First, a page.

FDA orders important safety labeling changes for Addyi
U.S. Food and Drug Administration | April 11, 2019
The U.S. Food and Drug Administration today issued a safety labeling change orderto Sprout Pharmaceuticals for their drug, Addyi (flibanserin), that requires the company to revise important safety information that women and their health care professionals need to have when considering use of the drug. The changes are the result of the FDA’s review of postmarketing studies, including one required of Sprout when Addyi was approved in August 2015, to treat acquired, generalized hypoactive sexual desire disorder (HSDD) in premenopausal women, as well as other data. “The FDA helps ensure that the most current safety information about the use of prescription drugs is accurately reflected in product labeling, giving health care professionals and patients confidence that they are able to make the most informed treatment decisions,” said Julie Beitz, M.D. director of the Office of Drug Evaluation III in the FDA’s Center for Drug Evaluation and Research’s Office of New Drugs. “We recognize that women want access to treatments for female sexual dysfunction, and we are committed to helping ensure approved therapies are safe and effective when taken as indicated and to supporting the development of new therapeutic options for female sexual dysfunction.”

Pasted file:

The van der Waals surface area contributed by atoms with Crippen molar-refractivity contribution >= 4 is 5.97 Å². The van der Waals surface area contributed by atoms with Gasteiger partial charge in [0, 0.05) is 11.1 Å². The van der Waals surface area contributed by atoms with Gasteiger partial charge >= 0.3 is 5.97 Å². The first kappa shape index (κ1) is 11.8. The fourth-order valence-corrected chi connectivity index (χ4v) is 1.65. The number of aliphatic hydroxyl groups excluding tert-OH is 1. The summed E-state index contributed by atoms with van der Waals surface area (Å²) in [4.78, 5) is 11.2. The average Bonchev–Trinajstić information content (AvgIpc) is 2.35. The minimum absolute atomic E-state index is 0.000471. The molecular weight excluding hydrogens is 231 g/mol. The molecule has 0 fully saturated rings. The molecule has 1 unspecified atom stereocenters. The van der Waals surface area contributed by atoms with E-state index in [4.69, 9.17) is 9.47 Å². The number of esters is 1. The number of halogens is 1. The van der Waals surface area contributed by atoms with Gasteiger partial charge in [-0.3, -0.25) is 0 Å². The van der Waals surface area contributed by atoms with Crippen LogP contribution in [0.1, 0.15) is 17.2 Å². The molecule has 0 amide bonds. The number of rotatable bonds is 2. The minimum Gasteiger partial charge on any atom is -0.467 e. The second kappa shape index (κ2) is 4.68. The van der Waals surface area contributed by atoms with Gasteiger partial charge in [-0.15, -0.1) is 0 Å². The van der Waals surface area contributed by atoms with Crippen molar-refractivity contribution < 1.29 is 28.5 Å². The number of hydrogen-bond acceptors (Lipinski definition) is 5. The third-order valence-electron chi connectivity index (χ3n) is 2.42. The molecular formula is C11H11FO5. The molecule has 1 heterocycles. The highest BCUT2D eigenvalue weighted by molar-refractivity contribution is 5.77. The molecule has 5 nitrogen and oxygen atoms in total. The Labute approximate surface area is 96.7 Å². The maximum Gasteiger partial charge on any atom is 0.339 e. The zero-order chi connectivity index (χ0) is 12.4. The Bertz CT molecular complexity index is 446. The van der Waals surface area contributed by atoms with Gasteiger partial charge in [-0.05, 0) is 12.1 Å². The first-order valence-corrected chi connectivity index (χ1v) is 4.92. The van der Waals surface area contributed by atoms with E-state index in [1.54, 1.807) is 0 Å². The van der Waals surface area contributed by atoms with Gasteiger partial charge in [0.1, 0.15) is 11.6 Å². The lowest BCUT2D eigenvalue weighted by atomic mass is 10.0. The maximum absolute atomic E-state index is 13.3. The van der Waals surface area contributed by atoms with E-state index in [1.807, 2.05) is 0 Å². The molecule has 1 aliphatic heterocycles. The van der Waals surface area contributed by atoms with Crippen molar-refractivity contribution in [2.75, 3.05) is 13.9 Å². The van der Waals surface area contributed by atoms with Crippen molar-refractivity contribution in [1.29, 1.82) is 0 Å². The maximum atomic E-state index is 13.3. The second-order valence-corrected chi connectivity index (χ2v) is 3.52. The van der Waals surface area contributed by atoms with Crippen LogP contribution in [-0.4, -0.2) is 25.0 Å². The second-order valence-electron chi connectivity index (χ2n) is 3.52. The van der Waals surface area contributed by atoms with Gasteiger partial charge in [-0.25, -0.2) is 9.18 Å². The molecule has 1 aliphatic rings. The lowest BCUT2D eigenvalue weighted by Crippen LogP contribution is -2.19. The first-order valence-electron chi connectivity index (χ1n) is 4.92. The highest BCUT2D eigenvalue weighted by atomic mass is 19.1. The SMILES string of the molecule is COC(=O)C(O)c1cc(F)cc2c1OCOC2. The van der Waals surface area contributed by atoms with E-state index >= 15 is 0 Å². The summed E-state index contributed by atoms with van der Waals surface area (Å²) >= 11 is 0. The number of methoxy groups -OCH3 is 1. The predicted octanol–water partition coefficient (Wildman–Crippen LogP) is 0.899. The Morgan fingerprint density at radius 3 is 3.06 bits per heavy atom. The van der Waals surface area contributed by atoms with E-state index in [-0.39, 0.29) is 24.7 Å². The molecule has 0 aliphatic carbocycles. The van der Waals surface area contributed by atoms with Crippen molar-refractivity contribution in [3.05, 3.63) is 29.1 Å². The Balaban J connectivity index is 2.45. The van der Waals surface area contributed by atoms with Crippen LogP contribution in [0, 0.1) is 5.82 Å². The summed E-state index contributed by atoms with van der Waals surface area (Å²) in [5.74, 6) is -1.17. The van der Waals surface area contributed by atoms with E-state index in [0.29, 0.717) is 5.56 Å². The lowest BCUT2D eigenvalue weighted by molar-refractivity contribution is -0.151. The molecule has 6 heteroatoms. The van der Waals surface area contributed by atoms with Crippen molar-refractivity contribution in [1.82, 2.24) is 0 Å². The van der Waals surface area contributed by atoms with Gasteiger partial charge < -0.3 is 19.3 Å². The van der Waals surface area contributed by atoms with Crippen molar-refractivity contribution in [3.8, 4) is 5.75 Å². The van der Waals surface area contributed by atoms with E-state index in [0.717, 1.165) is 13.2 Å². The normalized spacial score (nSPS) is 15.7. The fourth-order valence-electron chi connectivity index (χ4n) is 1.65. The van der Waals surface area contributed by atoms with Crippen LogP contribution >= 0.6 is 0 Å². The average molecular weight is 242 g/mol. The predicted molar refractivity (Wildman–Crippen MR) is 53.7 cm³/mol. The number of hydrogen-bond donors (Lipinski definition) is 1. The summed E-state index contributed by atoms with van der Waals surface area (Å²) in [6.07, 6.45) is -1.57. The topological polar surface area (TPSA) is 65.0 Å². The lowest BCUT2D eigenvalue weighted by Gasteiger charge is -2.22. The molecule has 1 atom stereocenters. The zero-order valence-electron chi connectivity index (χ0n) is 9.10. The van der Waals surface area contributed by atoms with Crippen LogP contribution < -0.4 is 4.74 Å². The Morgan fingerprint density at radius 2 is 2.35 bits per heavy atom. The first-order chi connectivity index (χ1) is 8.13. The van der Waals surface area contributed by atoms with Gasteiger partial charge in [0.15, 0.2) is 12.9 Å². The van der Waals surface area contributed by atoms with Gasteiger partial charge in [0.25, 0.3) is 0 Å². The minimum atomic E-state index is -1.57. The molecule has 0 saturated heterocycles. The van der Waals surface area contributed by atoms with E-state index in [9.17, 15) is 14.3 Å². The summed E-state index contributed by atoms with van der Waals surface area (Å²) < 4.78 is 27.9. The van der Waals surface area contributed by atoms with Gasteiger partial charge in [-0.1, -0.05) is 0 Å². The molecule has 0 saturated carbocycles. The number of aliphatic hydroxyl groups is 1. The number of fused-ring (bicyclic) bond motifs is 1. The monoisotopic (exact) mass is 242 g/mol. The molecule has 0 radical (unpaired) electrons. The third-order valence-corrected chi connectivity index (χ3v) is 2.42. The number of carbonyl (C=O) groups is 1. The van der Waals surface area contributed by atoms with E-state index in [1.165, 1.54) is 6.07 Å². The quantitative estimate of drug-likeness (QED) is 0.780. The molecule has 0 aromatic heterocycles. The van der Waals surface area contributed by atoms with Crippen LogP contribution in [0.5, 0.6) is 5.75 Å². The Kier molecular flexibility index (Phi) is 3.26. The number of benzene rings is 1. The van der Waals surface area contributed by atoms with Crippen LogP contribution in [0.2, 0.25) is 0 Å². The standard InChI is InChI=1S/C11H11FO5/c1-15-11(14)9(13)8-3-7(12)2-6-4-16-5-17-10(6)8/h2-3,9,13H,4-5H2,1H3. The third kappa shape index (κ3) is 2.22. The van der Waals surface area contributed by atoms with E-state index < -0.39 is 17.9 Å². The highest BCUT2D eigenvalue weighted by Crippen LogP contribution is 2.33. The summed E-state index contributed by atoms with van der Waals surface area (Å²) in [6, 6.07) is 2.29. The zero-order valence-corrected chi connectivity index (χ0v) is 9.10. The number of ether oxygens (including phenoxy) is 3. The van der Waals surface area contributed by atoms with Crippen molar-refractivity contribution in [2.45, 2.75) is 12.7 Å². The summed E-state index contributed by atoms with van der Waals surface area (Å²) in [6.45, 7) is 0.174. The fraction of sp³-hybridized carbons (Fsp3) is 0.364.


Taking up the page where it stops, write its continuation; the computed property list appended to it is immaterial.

At the time of approval, the FDA reviewed data that included several concerning cases of severe hypotension (low blood pressure) and syncope (passing out) when Addyi and alcohol were taken together. As a result, Addyi’s labeling currently includes a boxed warning (the strongest warning the FDA requires), which states that alcohol must be avoided in women treated with Addyi. The FDA also required a risk evaluation and mitigation strategy (REMS), which requires that health care professionals who prescribe Addyi and pharmacies that dispense Addyi, must be certified with the Addyi REMS program and that patients must be counseled about the risk of hypotension and syncope. In addition, the FDA required Sprout to further study the interaction between Addyi and alcohol after approval.